An area of particular interest to the attendees at the workshop was the types of questions that an employer can ask in an interview in order to assess the qualifications, skills, interest, and attitude of potential employees. It is always important to ask questions that are relevant to the work and culture of your business. For example, if you are open on nights and weekends it is relevant to ask if the candidate is available to work three nights a week and certain hours on a Saturday. That is relevant to your business and the position you are trying to fill. It also helps to ask behavioral-based questions. A behavioral-based question is designed to let you learn about patterns of behavior the person has demonstrated in past work situations as these are the best predictors of future behavior. So you may need to understand how dependable the person is in coming to work on time and staying a full shift. A question such as “Tell me about your work schedule in recent jobs and how you managed your time to get to work on time and put in a full shift, and how much of an issue that was”. You could then follow up with “When I ask your most recent boss about this, will she tell me about the same information or add more examples?”. For candidates just out of school or otherwise just entering the workforce these responses need not be for prior employment – they can refer to how the candidate has handled an issue in volunteer work, school projects, etc.

Ms. Frame gave the attendees at the workshop a few examples of the types of questions that can be asked and are designed to determine particular qualifications of the applicant (some sample questions can be found in this document). She noted that these are examples – you should design your interview questions specifically to determine whether an applicant meets the combination of skills, ability, commitment and attitude that works for the culture of your business.

It is also important to ask each applicant the same set of questions and to design a report to keep their responses straight. If you interview several candidates in a day it is easy to mix up their responses. If you have a simple form that you complete after each interview it will be easier for you to keep them all straight and find the best new employee for your business. A sample form may be found here.

For additional resources specifically for retail and restaurant small businesses, see the SBDC’s Retail and Restaurant Page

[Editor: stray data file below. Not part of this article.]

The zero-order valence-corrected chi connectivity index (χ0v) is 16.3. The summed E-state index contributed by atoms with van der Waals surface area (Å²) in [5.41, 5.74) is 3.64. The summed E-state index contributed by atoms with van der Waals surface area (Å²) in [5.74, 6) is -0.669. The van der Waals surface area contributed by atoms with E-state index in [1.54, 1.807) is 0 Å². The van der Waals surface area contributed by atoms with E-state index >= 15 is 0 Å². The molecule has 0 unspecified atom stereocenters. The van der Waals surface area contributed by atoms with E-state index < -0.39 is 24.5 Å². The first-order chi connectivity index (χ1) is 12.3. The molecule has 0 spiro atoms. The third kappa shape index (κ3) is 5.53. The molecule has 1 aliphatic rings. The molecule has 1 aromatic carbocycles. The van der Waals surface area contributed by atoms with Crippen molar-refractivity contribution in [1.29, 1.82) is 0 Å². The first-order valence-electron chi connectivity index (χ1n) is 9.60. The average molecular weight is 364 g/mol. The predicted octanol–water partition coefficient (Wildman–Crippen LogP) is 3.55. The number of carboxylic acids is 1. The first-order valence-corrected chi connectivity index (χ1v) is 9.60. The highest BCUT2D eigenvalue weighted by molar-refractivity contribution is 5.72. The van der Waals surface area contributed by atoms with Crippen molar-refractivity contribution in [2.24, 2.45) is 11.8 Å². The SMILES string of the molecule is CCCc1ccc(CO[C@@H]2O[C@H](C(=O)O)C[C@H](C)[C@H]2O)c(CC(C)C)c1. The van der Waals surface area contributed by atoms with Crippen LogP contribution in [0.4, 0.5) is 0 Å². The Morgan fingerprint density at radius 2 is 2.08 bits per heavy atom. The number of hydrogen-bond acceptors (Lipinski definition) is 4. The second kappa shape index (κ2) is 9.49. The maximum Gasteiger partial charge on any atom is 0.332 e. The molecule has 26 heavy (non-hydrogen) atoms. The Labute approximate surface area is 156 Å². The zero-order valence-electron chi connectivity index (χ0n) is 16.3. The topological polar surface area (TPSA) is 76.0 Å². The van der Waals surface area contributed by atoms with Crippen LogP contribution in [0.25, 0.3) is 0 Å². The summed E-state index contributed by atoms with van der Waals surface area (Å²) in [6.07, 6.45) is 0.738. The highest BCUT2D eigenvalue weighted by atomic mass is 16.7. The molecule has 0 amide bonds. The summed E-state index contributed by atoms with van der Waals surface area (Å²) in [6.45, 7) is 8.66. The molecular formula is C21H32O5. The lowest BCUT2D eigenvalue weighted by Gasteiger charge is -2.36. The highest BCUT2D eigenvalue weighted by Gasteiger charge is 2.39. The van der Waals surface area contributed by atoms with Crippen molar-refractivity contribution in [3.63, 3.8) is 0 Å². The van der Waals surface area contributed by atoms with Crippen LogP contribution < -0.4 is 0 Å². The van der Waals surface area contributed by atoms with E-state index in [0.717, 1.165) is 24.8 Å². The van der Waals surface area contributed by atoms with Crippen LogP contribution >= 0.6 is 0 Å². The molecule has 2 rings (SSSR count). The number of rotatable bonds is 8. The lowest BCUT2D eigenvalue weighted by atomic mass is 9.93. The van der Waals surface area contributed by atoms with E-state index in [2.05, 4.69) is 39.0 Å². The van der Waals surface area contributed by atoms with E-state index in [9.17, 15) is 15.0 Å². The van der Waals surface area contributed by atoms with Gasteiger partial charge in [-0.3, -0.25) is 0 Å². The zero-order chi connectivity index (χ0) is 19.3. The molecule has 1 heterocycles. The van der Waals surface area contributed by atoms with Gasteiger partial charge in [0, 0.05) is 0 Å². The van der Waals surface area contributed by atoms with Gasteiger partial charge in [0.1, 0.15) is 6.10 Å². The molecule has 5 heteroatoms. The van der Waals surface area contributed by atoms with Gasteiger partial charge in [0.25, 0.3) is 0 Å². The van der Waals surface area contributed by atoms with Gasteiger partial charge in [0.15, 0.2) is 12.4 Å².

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The New Overtime Rules

Most employers are covered by the Fair Labor Standards Act (FLSA) which includes the requirements for which employees must be paid overtime pay. This law has often been difficult for small employers. Many do not understand the rules covering which employees can be considered exempt from the law. This has resulted in both legal and regulatory… Read more »

The post The New Overtime Rules appeared first on Alexandria Small Business Development Center.

Most employers are covered by the Fair Labor Standards Act (FLSA) which includes the requirements for which employees must be paid overtime pay. This law has often been difficult for small employers. Many do not understand the rules covering which employees can be considered exempt from the law. This has resulted in both legal and regulatory actions against organizations of all sizes.

On December 1, 2016, the salary level test for FLSA changes. The other two tests to determine which employees are covered by the law (often called ‘non-exempt’) are remaining the same. The webinar recording here will help you to assess what your options are and how to make the needed changes in ways that will support and enhance your organization’s future.  In addition to giving you specific ways to define the changed salary level’s impact on your organization, we talk about steps to prepare now. Additionally, although the duties test and salary basis portions of the law are unchanged, we offer information on both with a focus on the most common errors small organizations make. A copy of the annotated slides from the webinar are on our Resource page here.